I spent 3 months teaching an autistic man for the greater part of each day and found this to be of the greatest assistance in understanding both his savant qualities and limitations. I recommended the book to him and hope he reads it. It is clear to me that the talents of autistic people are being wasted and held in little regard. There should be a special employment agency (there is in the US) to help develop their usefulness to society and the sense of self-worth that flows from that.

Those familiar with the excellent TV program `The Dog Whisperer' will already be acquainted with the general tone of Temple's attitude towards dog handling although there are differences these are from the same stable. Temple extends our understanding to horses, cows, and pigs. As a cat lover I am sorry she didn't say much about cats specifically but her general points covered all sentient animals, I think.


Ingri and Edgar Parin D'Aulaire's Book of Greek Myths
Ingri and Edgar Parin D'Aulaire's Book of Greek Myths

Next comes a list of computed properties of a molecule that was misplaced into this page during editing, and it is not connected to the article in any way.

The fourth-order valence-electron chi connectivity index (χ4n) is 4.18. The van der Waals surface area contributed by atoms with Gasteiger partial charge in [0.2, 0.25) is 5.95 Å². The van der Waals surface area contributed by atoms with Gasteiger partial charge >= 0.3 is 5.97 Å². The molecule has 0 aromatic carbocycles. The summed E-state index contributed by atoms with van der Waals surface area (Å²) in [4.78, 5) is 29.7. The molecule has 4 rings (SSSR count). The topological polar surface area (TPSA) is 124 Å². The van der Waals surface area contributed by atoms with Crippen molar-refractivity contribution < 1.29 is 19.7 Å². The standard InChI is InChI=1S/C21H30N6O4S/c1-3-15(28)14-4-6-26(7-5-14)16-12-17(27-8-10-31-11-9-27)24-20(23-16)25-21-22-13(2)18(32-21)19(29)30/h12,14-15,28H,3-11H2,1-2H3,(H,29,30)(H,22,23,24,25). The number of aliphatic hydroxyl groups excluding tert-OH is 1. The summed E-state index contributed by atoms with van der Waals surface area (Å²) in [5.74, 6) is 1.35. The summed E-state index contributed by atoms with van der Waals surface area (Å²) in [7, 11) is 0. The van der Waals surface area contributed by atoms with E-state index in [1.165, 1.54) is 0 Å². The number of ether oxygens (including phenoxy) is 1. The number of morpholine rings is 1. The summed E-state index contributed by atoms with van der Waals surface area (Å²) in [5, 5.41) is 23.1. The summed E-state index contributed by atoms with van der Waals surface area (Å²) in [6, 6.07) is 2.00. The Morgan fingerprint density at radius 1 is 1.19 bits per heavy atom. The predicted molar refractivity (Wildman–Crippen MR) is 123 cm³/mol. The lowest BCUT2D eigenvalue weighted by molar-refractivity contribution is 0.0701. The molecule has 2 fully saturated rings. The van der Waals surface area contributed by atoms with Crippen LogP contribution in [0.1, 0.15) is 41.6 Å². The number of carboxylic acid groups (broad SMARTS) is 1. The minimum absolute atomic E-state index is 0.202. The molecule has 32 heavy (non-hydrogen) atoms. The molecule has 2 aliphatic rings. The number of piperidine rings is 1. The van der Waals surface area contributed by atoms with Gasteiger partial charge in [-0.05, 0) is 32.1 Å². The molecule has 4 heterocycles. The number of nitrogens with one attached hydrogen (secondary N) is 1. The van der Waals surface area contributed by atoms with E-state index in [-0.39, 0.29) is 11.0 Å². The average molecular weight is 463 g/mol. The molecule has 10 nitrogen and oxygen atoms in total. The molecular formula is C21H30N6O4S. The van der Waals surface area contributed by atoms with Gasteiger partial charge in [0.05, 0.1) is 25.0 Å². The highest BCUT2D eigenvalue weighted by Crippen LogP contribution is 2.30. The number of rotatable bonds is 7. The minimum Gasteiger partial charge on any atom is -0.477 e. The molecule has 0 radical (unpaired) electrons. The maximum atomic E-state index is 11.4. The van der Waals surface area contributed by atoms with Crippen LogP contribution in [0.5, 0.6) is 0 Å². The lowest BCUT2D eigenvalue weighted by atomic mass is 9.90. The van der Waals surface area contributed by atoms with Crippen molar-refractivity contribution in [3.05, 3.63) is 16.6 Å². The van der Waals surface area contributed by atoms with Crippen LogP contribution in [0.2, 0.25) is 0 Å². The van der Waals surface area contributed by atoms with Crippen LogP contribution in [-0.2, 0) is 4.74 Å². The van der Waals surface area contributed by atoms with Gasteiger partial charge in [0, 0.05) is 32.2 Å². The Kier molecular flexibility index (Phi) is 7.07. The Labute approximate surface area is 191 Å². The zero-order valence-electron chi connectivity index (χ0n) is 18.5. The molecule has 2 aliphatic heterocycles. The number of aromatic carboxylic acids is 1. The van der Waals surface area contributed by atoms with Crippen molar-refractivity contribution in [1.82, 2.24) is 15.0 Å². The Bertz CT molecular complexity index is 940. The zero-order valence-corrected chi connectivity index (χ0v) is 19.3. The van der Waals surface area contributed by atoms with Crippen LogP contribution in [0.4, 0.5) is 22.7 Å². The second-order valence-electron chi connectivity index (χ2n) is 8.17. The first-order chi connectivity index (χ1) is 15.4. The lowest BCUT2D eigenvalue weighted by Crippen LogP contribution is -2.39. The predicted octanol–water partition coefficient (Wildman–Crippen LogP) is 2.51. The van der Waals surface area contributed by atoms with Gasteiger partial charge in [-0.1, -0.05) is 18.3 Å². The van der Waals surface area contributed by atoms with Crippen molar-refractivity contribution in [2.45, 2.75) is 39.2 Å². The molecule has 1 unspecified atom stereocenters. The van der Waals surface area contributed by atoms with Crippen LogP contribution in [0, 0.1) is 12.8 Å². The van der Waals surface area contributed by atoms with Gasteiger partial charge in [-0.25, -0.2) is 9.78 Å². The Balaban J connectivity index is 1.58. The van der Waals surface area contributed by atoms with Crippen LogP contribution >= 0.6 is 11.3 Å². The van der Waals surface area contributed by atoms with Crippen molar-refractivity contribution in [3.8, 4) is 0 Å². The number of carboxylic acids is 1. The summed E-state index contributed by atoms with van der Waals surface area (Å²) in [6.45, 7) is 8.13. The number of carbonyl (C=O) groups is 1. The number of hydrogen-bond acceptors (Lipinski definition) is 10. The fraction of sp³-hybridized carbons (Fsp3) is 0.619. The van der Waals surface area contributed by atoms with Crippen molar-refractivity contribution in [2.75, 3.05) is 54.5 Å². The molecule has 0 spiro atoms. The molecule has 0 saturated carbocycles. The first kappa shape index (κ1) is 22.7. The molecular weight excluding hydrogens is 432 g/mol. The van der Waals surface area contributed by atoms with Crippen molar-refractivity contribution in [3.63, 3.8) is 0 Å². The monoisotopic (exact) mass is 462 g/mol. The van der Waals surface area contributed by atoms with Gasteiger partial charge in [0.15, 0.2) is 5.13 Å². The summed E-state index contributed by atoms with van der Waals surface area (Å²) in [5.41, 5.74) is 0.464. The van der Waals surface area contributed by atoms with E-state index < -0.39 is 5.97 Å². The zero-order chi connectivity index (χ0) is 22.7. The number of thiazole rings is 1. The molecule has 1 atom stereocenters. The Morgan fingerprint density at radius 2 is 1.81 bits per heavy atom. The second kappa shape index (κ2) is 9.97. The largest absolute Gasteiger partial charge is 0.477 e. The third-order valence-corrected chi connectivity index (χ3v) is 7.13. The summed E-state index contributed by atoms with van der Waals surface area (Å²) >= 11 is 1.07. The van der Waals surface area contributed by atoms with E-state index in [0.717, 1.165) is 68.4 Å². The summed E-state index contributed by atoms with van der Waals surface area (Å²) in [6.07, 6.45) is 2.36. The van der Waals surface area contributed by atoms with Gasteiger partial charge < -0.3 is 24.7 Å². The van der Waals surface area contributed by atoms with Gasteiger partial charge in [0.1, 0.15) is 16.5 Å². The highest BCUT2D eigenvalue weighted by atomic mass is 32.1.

by Ingri D'Aulaire
Edition: Hardcover
Price: 16.74

8 of 9 people found the following review helpful
5.0 out of 5 stars The very best Greek Myths for children, 15 Dec 2007
Verified Purchase(What is this?)
I first bought a copy of this book while on holiday in Los Angeles 20 years ago. My children found the stories and the presentation fascinating and read and reread it until it fell to pieces. I was so disappointed when I looked years ago and found it was out of print - my children were disappointed also. Now that it is back in print I have bought three - one for each child (I'll reread one of theirs). I've had ample time to compare it with other books of Greek mythology for children and none compare, though many are very good. It is a book to cherish and a true children's classic. Take a look at their other books.


The Source
The Source
by James A. Michener
Edition: Paperback
Price: 9.68

11 of 11 people found the following review helpful
4.0 out of 5 stars Thoroughly absorbing, 30 Dec 2006
This review is from: The Source (Paperback)
Really a series of stories using artefacts found on an archaeological dig as a theme and progressing to recent times. They are sentimental without being sloppy and possess an epic quality not found in more recent historical fiction. Though I found the earlier stories more interesting than the later ones I am pleased to have revisited the book in 2006, having first read it in the late 1960's. Michener's depiction of Stone Age life would probably be different if he were writing today - but this is hardly surprising.